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Charlie's Winter

Charlie Lopes was my uncle. He was a sweet, kind, and exceptionally intelligent man. He shared so much, especially with this nephew during the winter of Charlie's life.

I intend to add pages and stories here from the recollections of our close bond, memories, and love strengthened during Charlie's last years. I spent countless hours listening to the stories that composed Charlie's rich and interesting life. We shared a lot over meals, during waits to see doctors, and on strolls around the neighborhood. Charlie always had fascinating stories to share.

What Charlie didn't want was to have to spend his last days in a nursing home or other care facility and be separated from his loving wife of 64 years, Lee. His last summer (2005), was especially trying because his health was failing. He had been hospitalized several times, with the last time in early August, 2005, coming with an admonishment from his attending physician that they wouldn't release Charlie unless he had full-time care. We tried, but caregivers were not all that helpful. Lee couldn't understand that they were there if Charlie needed something, but most of the time, they sat around reading or talking on their cell phones. Lee would (behind my back) dismiss them.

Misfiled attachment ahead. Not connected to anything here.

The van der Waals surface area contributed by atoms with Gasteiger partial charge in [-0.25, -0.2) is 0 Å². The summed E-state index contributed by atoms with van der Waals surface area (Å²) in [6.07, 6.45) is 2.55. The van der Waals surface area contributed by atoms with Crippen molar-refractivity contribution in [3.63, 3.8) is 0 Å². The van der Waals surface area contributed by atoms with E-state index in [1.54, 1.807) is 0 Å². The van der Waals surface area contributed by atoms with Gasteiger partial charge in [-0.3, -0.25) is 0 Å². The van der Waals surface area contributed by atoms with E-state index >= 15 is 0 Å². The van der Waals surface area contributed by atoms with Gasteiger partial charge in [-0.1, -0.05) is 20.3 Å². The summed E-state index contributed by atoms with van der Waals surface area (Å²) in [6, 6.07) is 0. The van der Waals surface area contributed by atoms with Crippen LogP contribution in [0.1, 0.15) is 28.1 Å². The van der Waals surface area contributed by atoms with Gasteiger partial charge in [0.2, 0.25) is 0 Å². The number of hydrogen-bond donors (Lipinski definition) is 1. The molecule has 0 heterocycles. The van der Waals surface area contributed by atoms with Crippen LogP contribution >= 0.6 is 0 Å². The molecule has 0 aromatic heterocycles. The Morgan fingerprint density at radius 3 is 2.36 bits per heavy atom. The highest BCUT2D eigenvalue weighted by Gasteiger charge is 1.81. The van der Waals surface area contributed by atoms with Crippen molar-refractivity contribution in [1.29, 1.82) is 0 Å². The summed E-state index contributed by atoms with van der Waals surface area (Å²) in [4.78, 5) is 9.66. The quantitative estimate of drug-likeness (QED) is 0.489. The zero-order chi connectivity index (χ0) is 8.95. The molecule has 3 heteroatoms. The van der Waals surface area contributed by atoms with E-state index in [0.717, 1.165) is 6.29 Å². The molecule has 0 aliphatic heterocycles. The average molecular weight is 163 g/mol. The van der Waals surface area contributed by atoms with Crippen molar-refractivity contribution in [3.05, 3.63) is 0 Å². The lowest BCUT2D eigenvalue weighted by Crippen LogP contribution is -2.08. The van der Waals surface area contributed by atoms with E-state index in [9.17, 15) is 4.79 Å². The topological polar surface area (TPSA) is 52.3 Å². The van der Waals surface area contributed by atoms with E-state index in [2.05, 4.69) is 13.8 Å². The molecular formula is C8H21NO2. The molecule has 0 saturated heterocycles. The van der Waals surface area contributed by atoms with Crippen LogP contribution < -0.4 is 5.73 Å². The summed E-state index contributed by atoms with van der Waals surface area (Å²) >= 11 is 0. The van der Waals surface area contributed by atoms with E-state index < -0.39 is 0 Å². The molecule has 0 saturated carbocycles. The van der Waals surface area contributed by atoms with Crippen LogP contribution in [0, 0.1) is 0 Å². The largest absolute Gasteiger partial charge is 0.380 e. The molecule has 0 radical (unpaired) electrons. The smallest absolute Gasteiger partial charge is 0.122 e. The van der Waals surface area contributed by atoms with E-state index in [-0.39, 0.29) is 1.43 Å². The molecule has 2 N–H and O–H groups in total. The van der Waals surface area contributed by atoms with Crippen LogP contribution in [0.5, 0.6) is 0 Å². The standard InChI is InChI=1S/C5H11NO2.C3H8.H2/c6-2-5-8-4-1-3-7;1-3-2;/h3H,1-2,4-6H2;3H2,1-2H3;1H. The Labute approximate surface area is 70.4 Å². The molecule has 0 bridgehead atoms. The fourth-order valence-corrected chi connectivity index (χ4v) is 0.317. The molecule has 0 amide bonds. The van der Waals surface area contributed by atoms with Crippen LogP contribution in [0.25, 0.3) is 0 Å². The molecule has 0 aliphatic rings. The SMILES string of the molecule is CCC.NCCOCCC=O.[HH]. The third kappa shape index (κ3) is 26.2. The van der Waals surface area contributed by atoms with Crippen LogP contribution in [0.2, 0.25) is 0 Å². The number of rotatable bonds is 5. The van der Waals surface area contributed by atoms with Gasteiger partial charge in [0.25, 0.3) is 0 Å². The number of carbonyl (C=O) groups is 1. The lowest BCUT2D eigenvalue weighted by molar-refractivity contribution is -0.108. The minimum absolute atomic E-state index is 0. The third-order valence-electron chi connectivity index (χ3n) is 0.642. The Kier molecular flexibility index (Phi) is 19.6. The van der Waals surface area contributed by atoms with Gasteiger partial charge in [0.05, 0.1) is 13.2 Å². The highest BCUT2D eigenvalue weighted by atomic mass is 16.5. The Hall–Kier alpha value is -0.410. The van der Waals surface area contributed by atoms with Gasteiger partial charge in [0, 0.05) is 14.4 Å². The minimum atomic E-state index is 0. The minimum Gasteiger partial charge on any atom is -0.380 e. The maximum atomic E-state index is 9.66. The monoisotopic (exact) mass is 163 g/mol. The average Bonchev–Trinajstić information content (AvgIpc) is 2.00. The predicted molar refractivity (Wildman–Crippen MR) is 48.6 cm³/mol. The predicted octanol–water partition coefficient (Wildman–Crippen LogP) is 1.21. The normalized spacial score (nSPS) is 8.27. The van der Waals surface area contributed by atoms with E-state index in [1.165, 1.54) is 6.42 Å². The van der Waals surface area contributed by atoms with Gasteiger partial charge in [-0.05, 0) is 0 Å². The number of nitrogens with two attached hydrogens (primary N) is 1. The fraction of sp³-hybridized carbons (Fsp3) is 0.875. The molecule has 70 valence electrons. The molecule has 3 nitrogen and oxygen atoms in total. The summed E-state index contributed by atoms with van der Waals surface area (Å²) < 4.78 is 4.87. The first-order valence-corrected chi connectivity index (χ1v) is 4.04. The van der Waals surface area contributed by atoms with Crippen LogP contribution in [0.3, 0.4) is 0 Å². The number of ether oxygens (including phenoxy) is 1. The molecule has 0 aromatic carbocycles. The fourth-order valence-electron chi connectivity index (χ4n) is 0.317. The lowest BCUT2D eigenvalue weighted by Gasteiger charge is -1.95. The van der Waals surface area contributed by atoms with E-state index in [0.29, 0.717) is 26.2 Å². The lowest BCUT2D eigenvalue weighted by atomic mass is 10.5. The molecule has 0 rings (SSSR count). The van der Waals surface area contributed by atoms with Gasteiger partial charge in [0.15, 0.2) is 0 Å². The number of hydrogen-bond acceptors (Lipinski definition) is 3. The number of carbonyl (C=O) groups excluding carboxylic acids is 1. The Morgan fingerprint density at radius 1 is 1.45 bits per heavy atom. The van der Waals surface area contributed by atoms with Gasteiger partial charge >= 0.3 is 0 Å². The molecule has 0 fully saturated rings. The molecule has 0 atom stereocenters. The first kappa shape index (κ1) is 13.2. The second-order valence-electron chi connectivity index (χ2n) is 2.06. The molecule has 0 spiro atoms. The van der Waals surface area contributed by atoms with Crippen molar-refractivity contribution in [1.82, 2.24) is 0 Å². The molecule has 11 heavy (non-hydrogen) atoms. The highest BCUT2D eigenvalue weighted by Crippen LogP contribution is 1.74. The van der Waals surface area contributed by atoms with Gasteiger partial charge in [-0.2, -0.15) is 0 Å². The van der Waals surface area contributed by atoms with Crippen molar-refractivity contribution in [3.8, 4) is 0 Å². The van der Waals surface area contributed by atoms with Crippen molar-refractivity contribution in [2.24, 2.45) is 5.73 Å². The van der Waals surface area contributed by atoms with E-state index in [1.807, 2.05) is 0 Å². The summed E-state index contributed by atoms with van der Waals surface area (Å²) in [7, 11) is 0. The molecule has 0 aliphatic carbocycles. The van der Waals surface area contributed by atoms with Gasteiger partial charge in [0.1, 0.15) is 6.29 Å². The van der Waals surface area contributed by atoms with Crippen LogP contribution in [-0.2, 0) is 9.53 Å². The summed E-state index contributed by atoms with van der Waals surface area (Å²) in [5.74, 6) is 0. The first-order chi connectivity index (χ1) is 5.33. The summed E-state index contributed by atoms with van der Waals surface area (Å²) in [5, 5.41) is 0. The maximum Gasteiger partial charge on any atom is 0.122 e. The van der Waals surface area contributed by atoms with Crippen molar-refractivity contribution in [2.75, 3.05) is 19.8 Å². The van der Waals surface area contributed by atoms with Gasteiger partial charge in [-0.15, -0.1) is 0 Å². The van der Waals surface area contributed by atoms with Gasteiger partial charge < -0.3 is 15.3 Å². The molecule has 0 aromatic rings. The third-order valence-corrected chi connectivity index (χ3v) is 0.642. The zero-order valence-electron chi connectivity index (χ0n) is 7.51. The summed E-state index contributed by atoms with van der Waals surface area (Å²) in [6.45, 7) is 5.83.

As I learned that the caregiving plan wasn't working out, I spent most of my time with Charlie, from getting him up in the morning, helping him bathe, feeding him, and reading to him. He always loved his morning paper, and even in his last month of life when he couldn't read any more, he would listen with rapt attention as I read him the paper from cover to cover. Then he would rant about how bad off our country was because of President "W" and his cronies. Charlie especially detested Cheney. But expressing himself was one way that he kept his mind alive.

While it was very sad, we realized that we couldn't do much for him. I supported his decision to tell his doctor that he didn't want to take his meds any more and that he wanted to die. The doctor relented, and arranged for hospice care. The folks at Montgomery Hospice were very good, and gentle. The provided meds that eased pain and helped him to sleep.

Five days after going on home hospice care, I was there when he passed away at the age of 95, with his wife and me by his side. (Read my eulogy message here). I will never forget the time I spent with Uncle Charlie, and the profound impact he had on my life -- especially at a time when I needed his love and support. When I have time, I will share some of these stories and recollections from Charlie's rich, wonderful life. It truly was very special to be in a position to help him live as he wanted, and die as he wanted, at home, without having to be hospitalized or institutionalized. I celebrate Charlie's life, his intelligence, his love, but most especially, his dignity and honor.